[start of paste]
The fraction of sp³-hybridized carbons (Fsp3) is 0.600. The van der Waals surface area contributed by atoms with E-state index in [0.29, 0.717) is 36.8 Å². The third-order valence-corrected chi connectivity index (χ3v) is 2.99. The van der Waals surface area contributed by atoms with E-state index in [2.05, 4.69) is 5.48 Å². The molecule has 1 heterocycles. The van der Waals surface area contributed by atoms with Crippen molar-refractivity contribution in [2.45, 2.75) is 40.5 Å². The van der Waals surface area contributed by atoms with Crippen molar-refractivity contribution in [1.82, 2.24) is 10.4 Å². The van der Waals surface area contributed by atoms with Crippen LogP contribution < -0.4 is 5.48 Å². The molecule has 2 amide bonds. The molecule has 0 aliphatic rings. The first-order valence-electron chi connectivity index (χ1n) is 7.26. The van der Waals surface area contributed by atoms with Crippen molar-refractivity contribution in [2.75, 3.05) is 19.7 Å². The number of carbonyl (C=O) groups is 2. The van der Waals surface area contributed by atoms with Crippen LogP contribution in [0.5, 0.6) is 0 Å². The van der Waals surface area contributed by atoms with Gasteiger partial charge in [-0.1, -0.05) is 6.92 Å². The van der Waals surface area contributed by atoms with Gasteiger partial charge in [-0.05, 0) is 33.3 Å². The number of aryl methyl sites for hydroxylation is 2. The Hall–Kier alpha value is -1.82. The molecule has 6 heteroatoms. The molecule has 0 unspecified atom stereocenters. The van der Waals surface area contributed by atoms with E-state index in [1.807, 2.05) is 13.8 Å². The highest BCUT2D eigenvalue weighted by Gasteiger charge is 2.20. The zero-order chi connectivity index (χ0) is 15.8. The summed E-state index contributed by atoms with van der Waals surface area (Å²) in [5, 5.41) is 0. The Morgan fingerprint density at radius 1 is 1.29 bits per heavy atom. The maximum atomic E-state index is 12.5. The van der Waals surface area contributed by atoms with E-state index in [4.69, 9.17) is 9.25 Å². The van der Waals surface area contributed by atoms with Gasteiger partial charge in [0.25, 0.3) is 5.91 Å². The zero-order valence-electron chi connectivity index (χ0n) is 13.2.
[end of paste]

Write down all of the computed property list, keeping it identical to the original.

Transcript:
The fraction of sp³-hybridized carbons (Fsp3) is 0.600. The van der Waals surface area contributed by atoms with E-state index in [0.29, 0.717) is 36.8 Å². The third-order valence-corrected chi connectivity index (χ3v) is 2.99. The van der Waals surface area contributed by atoms with E-state index in [2.05, 4.69) is 5.48 Å². The molecule has 1 heterocycles. The van der Waals surface area contributed by atoms with Crippen molar-refractivity contribution in [2.45, 2.75) is 40.5 Å². The van der Waals surface area contributed by atoms with Crippen molar-refractivity contribution in [1.82, 2.24) is 10.4 Å². The van der Waals surface area contributed by atoms with Crippen LogP contribution < -0.4 is 5.48 Å². The molecule has 2 amide bonds. The molecule has 0 aliphatic rings. The first-order valence-electron chi connectivity index (χ1n) is 7.26. The van der Waals surface area contributed by atoms with Crippen molar-refractivity contribution in [2.75, 3.05) is 19.7 Å². The number of carbonyl (C=O) groups is 2. The van der Waals surface area contributed by atoms with Crippen LogP contribution in [0.5, 0.6) is 0 Å². The van der Waals surface area contributed by atoms with Gasteiger partial charge in [-0.1, -0.05) is 6.92 Å². The van der Waals surface area contributed by atoms with Gasteiger partial charge in [-0.05, 0) is 33.3 Å². The number of aryl methyl sites for hydroxylation is 2. The Hall–Kier alpha value is -1.82. The molecule has 6 heteroatoms. The molecule has 0 unspecified atom stereocenters. The van der Waals surface area contributed by atoms with E-state index in [1.807, 2.05) is 13.8 Å². The highest BCUT2D eigenvalue weighted by Gasteiger charge is 2.20. The zero-order chi connectivity index (χ0) is 15.8. The summed E-state index contributed by atoms with van der Waals surface area (Å²) in [5, 5.41) is 0. The Morgan fingerprint density at radius 1 is 1.29 bits per heavy atom. The maximum atomic E-state index is 12.5. The van der Waals surface area contributed by atoms with E-state index in [4.69, 9.17) is 9.25 Å². The van der Waals surface area contributed by atoms with Gasteiger partial charge in [0.25, 0.3) is 5.91 Å². The zero-order valence-electron chi connectivity index (χ0n) is 13.2.